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1

A research design which you test a claim about a variable by exposing people to the variable of interest. You then note that these people feel,think or behave as expected.

Pseudo Experiments

2

Some people are just good at playing SAT, bowling etc. This deficiency in randomization makes it harder to rule out confounding variables and introduces new threats to internal validity

Problem with Pseudo Experiments

3

why is internal validity high in experiments?

Internal Validity is high in experiments because the only thing you are maniputaing is the IV and everything else is held constant.

4

A ___ has a large N, Control group, and random assignment of participants to different experimental conditions.

true experiment

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The extent to which the IV caused the change observed in your DV, extent to which your findings provide information about causality.

Internal Validity

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Selection bias
History & Maturation
Regression to the mean
Repeated Testing
Attrition
Reaction Bias
Experimenter Bias
Examples of

Threats to internal Validity

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the bias introduced by the selection of individuals, groups or data for analysis in such a way that proper randomization is not achieved, thereby ensuring that the sample obtained is not representative of the population intended to be analyzed. Sampling people from an unrepresentative samples

Selection Bias

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Type of selection bias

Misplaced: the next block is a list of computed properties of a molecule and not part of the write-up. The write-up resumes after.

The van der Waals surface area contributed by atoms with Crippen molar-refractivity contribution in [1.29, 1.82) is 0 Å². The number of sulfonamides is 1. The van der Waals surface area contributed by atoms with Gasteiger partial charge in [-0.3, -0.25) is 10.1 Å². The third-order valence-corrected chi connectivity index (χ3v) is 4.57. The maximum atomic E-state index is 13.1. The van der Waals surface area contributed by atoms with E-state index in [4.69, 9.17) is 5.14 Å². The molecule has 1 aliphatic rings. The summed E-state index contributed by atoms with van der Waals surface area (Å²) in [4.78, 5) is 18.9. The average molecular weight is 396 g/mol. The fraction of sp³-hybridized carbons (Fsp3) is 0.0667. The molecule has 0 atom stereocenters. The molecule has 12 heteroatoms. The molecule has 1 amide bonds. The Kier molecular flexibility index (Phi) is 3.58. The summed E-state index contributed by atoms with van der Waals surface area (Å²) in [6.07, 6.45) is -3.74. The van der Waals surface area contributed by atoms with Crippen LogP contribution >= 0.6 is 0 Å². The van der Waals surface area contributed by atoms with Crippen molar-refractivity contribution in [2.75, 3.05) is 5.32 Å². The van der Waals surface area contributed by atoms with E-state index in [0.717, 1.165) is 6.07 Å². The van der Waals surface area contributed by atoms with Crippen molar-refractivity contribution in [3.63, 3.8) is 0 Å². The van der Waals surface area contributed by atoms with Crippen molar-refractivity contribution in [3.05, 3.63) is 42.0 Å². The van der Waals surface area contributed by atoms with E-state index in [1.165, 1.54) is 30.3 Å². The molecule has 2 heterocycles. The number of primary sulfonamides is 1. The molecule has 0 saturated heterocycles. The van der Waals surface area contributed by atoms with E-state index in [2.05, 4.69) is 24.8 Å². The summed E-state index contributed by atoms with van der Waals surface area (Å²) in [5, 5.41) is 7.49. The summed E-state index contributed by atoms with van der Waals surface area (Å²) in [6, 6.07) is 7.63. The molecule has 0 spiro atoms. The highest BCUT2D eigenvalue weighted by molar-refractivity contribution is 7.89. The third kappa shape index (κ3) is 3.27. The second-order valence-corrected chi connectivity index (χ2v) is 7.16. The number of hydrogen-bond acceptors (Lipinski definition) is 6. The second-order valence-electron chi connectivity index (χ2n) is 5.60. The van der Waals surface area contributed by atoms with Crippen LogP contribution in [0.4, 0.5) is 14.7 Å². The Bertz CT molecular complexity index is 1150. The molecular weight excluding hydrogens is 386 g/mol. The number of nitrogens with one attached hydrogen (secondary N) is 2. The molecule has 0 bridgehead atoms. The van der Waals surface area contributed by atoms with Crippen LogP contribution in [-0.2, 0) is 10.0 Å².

Non-response bias

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A type of selection bias which results from the fact that people who choose to answer surveys are systematically different from people who choose not to answer surveys. example (election of 1936 FDR vs Landon) Literary digest study

Non-response bias

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Changes that are occurring across the board in a very large group of people, changes could be due to historical event or IV. example study of PTSD during 9/11

History

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Specific developmental changes that are occuring in a particular person or group or age cohort. Exmpl. Kids on pills start treatment at 2 at 3 child is maturin not sure if treatment or child is affecting results.

Maturation

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difference between maturation & history

Maturation is at an individual level, history is population level.

13

Tendency for people who receive high or low scores on a particular measure to score closer to the mean on later testing. example sophmore slump in sports. if you score at an extreme the first time the second time you are more likely to score closer to the mean.

Regression to the mean

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two types of score

true score, observed score

15

a persons actual ability

true score

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persons measured ability (true score +error)

observed score

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If you have lots of errors the 1st test, bound to be lest errors at the 2nd. at that point there is only one way for the score to go towards the mean. This is a better indicator of a persons

true score, actual ability

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Tendency for participants to perform better on a test or personality measure the second time they take it

Repeated Testing

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why people do better the second time they take a test?

Learning (IQ test)
practice
figuring out what kinds of responses are sociably desirable (personality test)

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Solution for repeated testing

pre and post assessment test
eliminate the pretest

21

Test for all participants with 1/2 randomly assigned to receive the treatment and 1/2 randomly assigned to not receive the treatment

pre and post assessment

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problem with pre and post assessment?

you're not getting ride of repeated testing

23

randomly assign 1/2 people to get treatment and 1/2 not to get treatment. the random assignment will make it likely that the 2 groups were equivalent at pretest. (this relies on random assignment)

eliminate the pretest

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dropping out, problem for longitudinal studies.